Presidential election: Voter fraud claims fly in Florida, where George W Bush won by 537 votes in 2000

Democrats insist they are going by the book as Broward again in the spotlight

David Usborne
Fort Lauderdale, Florida
Friday 04 November 2016 15:09
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Brenda Snipes, the long-serving supervisor of elections in Broward County, is defiant in the face of Republican charges
Brenda Snipes, the long-serving supervisor of elections in Broward County, is defiant in the face of Republican charges

South Florida is being rattled by new claims of voter fraud in Broward County, the most left-leaning county in a state that will once more be pivotal in picking America’s next president.

The flap is evoking painful memories of the contested 2000 race between George W Bush and the Democrat he vanquished, Al Gore. He was able to declare final victory only after 36 days of legal wrangling beyond election day that went all the way to the US Supreme Court.

Then, as today, it was Broward County that was in the eye of the storm, though 16 years ago it wasn’t fraud that fouled the election but the so-called “hanging chads” that muddled the voting count because some voters hadn’t pushed the holes in their ballots all the way through.

The county, which includes Fort Lauderdale, has about 600,000 registered Democrats, the most in the state, and also falls within the district of Debbie Wasserman Schultz, the Congresswoman who was chair of the Democratic National Committee before being ousted in July amid claims she had helped tilt the party’s primaries away from Bernie Sanders in favour of Hillary Clinton.

On Wednesday, the Florida Republican party’s top official, Blaise Ingoglia, sent a letter to the head of Broward’s elections supervisor, Brenda Snipes, alleging that she and her staff had been illegally opening and sorting “tens of thousands” of absentee ballots without proper oversight by an independent canvassing board.

“These illegal actions must stop immediately,” he wrote. “The Republican Party of Florida is prepared to take all necessary legal actions to ensure that Broward County conducts its election in compliance with the law.”

The allegation instantly resonated with some Republicans who have been fed a diet of claims by their nominee, Donald Trump, that the Democrats will somehow seek to cheat their way to victory next Tuesday and that unspecified rigging of the vote is going on.

Among the remaining states on a knife-edge, Florida is arguably the most critical. Democrats are striving to push up voter numbers in blue-leaning counties such as Broward and neighbouring Dade county that includes Miami. If Ms Clinton can deny Mr Trump victory in Florida, where he performed well in the primaries, it is likely she will have denied him the White House too.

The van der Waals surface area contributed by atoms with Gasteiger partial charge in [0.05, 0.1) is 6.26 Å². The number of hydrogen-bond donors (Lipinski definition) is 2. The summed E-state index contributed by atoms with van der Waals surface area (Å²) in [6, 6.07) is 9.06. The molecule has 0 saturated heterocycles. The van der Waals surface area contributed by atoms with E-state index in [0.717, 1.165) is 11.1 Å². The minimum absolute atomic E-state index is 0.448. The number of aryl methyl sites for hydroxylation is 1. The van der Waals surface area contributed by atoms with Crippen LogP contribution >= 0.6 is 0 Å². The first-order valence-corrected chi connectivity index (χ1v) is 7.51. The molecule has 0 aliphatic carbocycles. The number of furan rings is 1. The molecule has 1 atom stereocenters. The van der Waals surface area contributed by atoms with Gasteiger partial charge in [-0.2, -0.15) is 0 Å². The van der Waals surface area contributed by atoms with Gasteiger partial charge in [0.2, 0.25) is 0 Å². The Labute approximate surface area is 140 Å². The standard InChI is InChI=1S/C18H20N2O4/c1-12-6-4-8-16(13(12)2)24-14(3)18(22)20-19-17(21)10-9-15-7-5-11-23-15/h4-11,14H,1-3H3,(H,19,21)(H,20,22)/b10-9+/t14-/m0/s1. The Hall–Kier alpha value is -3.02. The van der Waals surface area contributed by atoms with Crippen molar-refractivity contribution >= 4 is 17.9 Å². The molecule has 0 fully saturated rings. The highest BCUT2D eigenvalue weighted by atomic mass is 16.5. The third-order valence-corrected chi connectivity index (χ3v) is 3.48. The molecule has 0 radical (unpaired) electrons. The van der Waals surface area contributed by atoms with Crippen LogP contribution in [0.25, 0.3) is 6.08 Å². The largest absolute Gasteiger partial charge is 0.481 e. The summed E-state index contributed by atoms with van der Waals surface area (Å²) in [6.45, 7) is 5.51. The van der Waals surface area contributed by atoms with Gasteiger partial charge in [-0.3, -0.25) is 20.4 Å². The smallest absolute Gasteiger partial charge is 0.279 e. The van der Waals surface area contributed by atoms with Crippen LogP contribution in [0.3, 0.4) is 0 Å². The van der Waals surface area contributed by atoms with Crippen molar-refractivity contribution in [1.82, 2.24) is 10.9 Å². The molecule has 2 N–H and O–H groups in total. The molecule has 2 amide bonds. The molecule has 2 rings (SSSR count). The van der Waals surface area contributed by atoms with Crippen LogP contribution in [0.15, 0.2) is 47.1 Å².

Also still lurking was a seemingly unfounded claim made by Roger Stone, a one-time political advisor to former President Richard Nixon and today one of the loudest pro-Trump voices in the land, that Ms Clinton last month held a secret meeting with Ms Snipes during a campaign stop in South Florida, implying they were colluding to fix the outcome in her county.

“Yesterday Hillary Clinton shows up in Broward County – slips into a private meeting with the woman who runs the board of elections,” he told the ultra-conservative talk-show host Alex Jones on 28 October. According to the Politifact website no such meeting ever took place, however.

This week’s broadside against Broward by the state party drew a defiant response from Ms Snipes who insisted that her office was doing everything by the book.

“We don’t run a slipshod operation here,” Ms Snipes told two GOP lawyers who came to South Florida from Chicago and Houston on Thursday, the Miami Herald reported. “So for someone to say we mishandled thousands of absentee ballots – that’s totally inaccurate.”

At a rally with President Barack Obama in Miami on Thursday, Ms Wasserman Schultz similarly struck back at the Republican attack. “We will not accept bullying,” she declared.

The dispute about absentee ballot processing may have been partially defused following an offer by a local judge who belongs to the the three-judge canvassing board to make it his job to monitor all absentee ballot processing in Broward between now and election day, accompanied by observers from both parties.

While the state Republican party appeared on Friday to have accepted the compromise, others continued to express scepticism that Broward was playing by the rules.

“Bottom line: the law is still not being followed and Broward continues to process vote-by-mail ballots illegally,” Michael Thielen, the director of the Republican National Lawyers Association, insisted.

Any suggestion of incompetence or malfeasance draws expressions of exasperation from officials in Broward for whom memories of 2000 are still painful. “For some reason in Broward County our issues get blown out of proportion,” Ms Snipes complained to the Herald.

The county also includes both West Palm Beach, where the hanging-chad debacle occurred and which saw repeated marches and protests while the post-election legal challenges played out that year, and also Palm Beach, home to the Mar-a-Lago estate and private club owned by Mr Trump, which may become a kind of Winter White House if he is elected.

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